Which worked to mature the company as a whole, but probably hurt as the Image brand itself became less descriptive.

I was also sad to read that he in the beginning stages of osteoarthritis, which prevents him from doing any regular creative work. While not as dynamic as some of his other partners, Jim had a good eye for panel layouts and figurework, that I really admired at times.

Whedon X-Men Preview

Newsarama has a wordless, black & white preview of Joss(Buffy:TVS) Whedon and John Cassidy's Astonishing X-Men series. The pages look great, though I wonder at times why all of Cassidy's character always look pissed off.

Johanna's Chick Check

Johanna Draper Carlson does a Chick Check, listing the number of women working on and women characters in the books, of last week DC and Marvel series. Her finding on the creative front especialy are startling,

For DC:
... these titles have at least 7 creators listed each, that means 10 titles * 7 slots = 70 possibilities, of which 9 are women, or about an eighth. Two of those slots are occupied by Lysa Hawkins, who's rumored to have been let go.

For Marvel:
... these titles have at least 6 creators listed each, not counting Editor-in-Chief or Publisher, that means 11 titles * 6 slots = 66 possibilities, of which 11 are women, or one-sixth.

Would any other industry have this little representation, or even allow such? It just seems to me, that women are still not really valued at the big two, and that is why neither has a large female fan base.

If the two ever wake up and see the large numbers places like Viz and Tokyopop get, who do have a much more diverse workforce, thus a much more diverse line of books. Perhaps something will be done. Until then, while I know things may have gotten better than it was in the past, the big two still give off the "boys club" feel. Which will keep them from reaching the huge audience that could be theirs, if they just tried to reach out for it.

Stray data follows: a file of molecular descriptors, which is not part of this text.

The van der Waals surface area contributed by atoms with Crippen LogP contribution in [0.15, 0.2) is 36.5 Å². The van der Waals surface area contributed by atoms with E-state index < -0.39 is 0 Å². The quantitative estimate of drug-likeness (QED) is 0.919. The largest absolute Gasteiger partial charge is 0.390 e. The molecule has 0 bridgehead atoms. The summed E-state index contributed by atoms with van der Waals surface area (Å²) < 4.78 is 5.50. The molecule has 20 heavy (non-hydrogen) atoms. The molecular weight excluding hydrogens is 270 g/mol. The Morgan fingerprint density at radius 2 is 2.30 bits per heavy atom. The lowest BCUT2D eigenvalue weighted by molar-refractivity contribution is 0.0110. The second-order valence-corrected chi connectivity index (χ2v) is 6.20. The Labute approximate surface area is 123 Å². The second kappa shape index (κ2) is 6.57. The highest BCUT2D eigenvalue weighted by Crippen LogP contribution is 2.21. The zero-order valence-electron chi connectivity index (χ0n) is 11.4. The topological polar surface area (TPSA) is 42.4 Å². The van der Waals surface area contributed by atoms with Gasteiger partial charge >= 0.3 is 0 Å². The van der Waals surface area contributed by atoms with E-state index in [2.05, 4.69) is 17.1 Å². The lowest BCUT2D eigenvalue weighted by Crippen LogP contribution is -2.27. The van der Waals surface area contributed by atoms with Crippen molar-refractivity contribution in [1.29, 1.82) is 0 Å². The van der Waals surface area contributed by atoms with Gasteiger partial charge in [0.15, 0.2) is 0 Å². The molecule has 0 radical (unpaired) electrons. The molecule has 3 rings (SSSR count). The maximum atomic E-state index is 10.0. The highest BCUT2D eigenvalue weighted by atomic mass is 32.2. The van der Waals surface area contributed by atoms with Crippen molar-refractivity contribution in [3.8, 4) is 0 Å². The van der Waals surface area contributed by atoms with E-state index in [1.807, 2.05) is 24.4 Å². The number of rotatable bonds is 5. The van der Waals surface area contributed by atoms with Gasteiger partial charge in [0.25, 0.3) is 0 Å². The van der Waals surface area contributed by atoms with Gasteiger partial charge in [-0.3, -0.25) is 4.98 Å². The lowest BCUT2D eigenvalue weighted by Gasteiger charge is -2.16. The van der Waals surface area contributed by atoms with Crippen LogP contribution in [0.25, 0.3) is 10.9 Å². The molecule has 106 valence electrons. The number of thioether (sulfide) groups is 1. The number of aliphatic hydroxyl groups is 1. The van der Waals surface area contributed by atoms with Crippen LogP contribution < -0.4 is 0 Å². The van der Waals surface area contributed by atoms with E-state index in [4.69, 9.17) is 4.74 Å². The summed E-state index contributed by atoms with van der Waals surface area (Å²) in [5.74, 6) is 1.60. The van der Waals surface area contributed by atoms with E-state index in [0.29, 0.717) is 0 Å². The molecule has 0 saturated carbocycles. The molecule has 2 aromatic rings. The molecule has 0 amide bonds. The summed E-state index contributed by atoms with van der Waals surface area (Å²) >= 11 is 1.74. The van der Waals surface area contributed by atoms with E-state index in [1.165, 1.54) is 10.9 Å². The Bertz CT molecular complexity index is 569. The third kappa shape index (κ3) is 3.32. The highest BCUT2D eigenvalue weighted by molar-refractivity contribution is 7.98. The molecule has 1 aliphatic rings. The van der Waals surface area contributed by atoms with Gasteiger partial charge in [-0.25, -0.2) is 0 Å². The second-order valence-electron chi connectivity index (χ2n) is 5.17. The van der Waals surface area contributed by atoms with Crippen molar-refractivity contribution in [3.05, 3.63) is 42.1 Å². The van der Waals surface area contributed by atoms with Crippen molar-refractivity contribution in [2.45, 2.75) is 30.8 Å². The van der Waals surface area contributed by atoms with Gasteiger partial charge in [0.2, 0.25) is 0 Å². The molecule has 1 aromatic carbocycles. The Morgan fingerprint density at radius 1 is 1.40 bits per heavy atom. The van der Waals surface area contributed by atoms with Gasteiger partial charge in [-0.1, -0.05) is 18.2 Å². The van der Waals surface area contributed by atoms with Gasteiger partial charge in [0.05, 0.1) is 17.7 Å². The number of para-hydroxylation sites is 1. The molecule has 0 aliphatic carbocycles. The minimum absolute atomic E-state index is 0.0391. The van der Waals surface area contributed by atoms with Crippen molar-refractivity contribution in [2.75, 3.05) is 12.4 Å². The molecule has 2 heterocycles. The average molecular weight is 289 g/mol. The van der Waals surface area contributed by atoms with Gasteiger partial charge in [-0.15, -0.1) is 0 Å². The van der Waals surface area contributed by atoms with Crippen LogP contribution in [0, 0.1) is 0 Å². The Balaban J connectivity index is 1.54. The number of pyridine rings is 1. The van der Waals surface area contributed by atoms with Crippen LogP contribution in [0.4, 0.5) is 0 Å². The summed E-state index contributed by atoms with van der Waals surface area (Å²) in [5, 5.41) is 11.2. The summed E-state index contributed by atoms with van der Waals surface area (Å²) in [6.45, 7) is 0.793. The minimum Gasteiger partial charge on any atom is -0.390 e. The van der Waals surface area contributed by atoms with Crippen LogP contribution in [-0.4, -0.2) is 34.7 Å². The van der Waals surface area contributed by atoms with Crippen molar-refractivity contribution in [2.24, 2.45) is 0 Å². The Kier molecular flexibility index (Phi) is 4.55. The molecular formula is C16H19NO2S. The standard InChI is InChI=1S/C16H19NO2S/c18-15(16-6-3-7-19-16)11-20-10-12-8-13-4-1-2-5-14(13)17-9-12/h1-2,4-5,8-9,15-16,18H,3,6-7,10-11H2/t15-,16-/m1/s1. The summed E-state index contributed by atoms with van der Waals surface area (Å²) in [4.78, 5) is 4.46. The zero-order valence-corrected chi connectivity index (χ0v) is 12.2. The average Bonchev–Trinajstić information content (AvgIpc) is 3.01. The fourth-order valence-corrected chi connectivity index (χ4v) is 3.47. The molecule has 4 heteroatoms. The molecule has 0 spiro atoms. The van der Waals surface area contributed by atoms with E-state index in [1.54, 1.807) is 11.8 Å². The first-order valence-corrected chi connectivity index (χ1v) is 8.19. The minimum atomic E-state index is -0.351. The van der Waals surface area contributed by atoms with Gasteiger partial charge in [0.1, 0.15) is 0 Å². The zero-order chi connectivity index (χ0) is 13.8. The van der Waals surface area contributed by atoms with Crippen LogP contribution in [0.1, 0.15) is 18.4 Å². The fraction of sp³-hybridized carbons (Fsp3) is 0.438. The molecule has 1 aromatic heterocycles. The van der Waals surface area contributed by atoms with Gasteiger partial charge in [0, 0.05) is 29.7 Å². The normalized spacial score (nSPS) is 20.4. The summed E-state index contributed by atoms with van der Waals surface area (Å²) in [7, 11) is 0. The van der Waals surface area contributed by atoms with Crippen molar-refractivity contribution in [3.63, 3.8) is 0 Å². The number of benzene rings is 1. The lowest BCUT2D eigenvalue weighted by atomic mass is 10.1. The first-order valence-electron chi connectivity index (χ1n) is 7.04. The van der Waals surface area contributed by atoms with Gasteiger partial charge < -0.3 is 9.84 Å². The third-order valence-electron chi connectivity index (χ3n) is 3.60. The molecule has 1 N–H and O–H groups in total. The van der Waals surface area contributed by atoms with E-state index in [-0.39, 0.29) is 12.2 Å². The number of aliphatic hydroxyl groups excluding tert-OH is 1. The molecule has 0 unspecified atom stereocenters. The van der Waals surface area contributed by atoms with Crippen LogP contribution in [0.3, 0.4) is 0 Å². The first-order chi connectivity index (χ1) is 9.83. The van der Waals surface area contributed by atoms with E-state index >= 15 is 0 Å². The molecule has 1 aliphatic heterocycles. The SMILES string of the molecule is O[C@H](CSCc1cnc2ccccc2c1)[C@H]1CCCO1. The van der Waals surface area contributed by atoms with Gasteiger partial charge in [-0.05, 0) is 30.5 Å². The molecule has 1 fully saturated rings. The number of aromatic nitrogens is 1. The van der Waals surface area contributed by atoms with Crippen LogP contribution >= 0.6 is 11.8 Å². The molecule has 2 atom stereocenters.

CrossGen's Creator Owned Line Was A Sucker's Bet

Over on Ron Marz's forum at Broken Frontier, was a topic asking why CrossGen's Code 6 creator owned line didn't bring in already established CO work.

Ron had an interesting answer:

without giving away too many confidences, I can tell you that some avenues you mention were explored. I can tell you this -- I'm a HUGE Nexus fan; one of my favorite series ever. I was a pretty big Sable fan, too, as well as stuff like Dreadstar and American Flagg, both of which are now surfacing at Dynamic Forces.

Unfortunately, none of them worked out, often because of ownership rights. The typical Code 6 deal was 75% ownership to CG, 25% to the creator. Whether that's a great deal is another discussion ... but the point is, no one with an existing propety was going to come in and give up 75% of something they already own. And unfortunately, CG management was fairly intractable in such cases.

Also to be considered is the kind of sales numbers -- or lack of them -- that CG was pulling. Those low numbers translated into whatever CG published, whether it was was sigilverse title or not. Projections on most Code 6 titles were money losers.

I had high hopes as well, and was disappointed in the outcome. I wish a wider range of tastes was considered when material was chosen. But not everything is a democracy.

CrossGen wanted 75% ownership? Were they freaking nuts? Well okay, maybe other behavior by them already proves that to be the case. Yet the sheer stupidity I see from the company never ceases to amaze me at times, or the way they seem to try their best to screw folks over.

Sunday, April 25, 2004

Cool Stuff From Tokyopop

I was just looking at Tokyopop's website today and noticed a lot of very cool upcoming items from the publisher that I wanted to talk about.

Comic Party
Sekihiko Inui
Street Date: 06.08.04

A promising sounding series about a young man whose friend drags him to a manga/comic convention, where he develops an interest in becoming a manga artist. The series promises to explore the life of a want to be creator, while also seeming to have some romantic entanglements. Given that his girlfriend seems less than supportive of his choice of vocations.

Crazy Love Story